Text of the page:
The Chemotherapy Shortage: should we be worried?
Jacob Schor ND, FABNO
August 25, 2011
We’ve been hearing and reading about a shortage of chemotherapy drugs nationwide for months now but it was only last week that we saw patients switched from standard of care drug protocols to secondary protocols. A recent Op-Ed piece written by Ezekiel Emanuel appeared in the Sunday New York Times two weeks ago and is worth reading if this situation is of concern to you or a family member. Dr. Emanuel does a decent job of explaining the financial disincentives that have led to this fiasco.
How serious a problem is this going to be? Will we see a spike in cancer deaths in the mortality statistics as a result? Probably not.
We all tend to perpetuate a belief that chemotherapy is much more effective in treating cancer than it actually is. While many practitioners are forever optimistic that the right mix of chemotherapy will yet improve cancer survival, the data does not in general support their optimism.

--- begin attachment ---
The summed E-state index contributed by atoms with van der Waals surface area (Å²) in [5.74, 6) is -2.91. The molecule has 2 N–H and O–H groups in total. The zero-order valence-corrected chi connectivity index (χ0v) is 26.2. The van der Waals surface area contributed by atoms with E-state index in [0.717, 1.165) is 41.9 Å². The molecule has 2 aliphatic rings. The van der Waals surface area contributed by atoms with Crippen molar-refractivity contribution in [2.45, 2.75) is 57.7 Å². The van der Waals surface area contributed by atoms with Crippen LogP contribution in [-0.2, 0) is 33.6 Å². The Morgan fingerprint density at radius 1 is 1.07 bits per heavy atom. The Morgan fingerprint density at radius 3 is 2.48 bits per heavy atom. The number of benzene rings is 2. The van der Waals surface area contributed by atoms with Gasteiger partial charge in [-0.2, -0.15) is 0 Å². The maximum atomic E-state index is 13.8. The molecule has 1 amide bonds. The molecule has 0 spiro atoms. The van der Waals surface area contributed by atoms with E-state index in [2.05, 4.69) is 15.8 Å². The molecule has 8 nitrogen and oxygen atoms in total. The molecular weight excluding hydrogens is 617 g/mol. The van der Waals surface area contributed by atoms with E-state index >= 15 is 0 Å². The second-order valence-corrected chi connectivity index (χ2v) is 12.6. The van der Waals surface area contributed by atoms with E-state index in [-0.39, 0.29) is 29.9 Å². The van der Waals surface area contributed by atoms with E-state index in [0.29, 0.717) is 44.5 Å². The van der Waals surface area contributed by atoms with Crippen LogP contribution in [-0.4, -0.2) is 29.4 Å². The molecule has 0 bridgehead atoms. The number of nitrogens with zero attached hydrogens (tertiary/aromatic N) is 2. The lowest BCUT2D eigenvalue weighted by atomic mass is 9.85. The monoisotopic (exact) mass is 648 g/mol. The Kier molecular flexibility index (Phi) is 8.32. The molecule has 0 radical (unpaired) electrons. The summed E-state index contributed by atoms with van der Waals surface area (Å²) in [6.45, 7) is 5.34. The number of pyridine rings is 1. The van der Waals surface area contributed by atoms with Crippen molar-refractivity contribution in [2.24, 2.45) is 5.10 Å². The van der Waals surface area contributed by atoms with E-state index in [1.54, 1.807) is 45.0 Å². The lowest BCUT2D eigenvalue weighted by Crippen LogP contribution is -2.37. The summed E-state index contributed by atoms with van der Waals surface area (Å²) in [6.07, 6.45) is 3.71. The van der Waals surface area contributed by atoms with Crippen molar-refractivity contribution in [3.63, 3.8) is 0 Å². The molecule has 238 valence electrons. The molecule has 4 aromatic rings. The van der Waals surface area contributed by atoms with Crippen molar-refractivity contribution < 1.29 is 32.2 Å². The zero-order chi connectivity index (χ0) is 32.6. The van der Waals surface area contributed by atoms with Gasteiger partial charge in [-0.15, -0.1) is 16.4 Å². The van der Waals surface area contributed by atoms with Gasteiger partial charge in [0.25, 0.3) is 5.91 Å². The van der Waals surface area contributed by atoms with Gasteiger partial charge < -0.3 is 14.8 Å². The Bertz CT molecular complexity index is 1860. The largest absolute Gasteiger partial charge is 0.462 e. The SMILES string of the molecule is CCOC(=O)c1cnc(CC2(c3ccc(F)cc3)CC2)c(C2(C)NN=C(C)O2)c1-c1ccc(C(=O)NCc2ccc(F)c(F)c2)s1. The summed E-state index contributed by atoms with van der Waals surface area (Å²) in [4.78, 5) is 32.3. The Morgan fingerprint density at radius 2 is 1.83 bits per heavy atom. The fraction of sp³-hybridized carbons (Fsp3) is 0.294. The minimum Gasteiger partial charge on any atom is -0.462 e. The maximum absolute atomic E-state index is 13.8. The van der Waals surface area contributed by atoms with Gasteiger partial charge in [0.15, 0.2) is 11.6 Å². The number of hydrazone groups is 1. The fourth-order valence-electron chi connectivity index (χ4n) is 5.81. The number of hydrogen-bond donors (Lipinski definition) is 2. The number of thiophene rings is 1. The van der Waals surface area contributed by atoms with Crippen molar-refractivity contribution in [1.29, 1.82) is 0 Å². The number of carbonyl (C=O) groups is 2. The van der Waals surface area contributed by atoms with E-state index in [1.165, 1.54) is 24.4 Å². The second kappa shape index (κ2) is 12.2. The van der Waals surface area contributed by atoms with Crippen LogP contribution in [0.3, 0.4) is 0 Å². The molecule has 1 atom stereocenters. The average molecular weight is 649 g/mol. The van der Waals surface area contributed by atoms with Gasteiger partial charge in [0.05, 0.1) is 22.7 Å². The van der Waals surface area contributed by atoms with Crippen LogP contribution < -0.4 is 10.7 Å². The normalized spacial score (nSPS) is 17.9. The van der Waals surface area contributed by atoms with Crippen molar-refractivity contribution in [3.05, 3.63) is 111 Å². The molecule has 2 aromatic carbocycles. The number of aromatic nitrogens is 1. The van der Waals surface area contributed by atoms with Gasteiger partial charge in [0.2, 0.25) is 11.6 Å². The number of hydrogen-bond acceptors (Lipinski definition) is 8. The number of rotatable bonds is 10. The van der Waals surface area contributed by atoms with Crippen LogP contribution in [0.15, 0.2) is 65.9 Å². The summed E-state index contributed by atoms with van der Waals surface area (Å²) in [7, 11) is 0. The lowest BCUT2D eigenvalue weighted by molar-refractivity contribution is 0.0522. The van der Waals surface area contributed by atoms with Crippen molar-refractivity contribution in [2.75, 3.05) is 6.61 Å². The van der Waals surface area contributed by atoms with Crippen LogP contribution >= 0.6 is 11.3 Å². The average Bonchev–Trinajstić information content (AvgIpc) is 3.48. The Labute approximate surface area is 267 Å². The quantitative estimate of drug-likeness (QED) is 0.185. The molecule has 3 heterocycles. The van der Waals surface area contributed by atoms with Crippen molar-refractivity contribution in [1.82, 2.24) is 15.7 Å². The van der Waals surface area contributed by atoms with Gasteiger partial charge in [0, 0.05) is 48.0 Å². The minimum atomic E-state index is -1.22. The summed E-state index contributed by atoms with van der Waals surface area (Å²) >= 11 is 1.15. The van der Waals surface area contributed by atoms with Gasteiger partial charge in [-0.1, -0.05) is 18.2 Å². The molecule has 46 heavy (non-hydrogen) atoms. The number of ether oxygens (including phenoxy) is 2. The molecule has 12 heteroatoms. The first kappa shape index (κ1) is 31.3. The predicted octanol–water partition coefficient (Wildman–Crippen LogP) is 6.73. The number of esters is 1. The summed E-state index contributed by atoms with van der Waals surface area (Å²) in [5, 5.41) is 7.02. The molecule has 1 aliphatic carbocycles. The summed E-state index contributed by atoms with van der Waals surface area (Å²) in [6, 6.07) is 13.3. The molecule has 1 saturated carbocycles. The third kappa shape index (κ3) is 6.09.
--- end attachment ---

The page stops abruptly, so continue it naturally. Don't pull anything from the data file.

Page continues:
Chemotherapy rarely works as well as we would wish it to. For the majority of cancers chemotherapy makes little difference. Five-year survival rates change far less then one would guess.
An overview published in 2004 in Clinical Oncology entitled, “the Contribution of Cytotoxic Chemotherapy to 5-year Survival in Adult Malignancies” lays out exactly how pitiful a situation this really is. 
The authors, all from Sydney, Australia, compiled all the randomized clinical trials that report 5-year survival benefits that result solely from cytotoxic chemotherapy. They calculated data for 22 malignancies on the increased survival that results from chemo. Their conclusion:
“The overall contribution of curative and adjuvant chemotherapy to 5-year survival in adults was estimated to be 2.3% in Australia and 2.1% in the USA.”
Percentage 5-year survivors due to chemotherapy
|Cancer Type||Australia||United States|
|Head and neck||2.5%||1.9%|
Thus in general for the majority of cancers whether or not a patient receives any chemotherapy at all makes only a small difference in long term survival, whether or not a patient receives the first choice drug or not will probably make such a small difference as to be barely detected. So in general there is little cause for worry unless you have one of the few cancers such as Hodgkin’s disease in which chemotherapy can potentially make a large change in survival.
1. Clinical Oncology (2004) 16: 549-560
Clinical Oncology (2004) 16: 549-560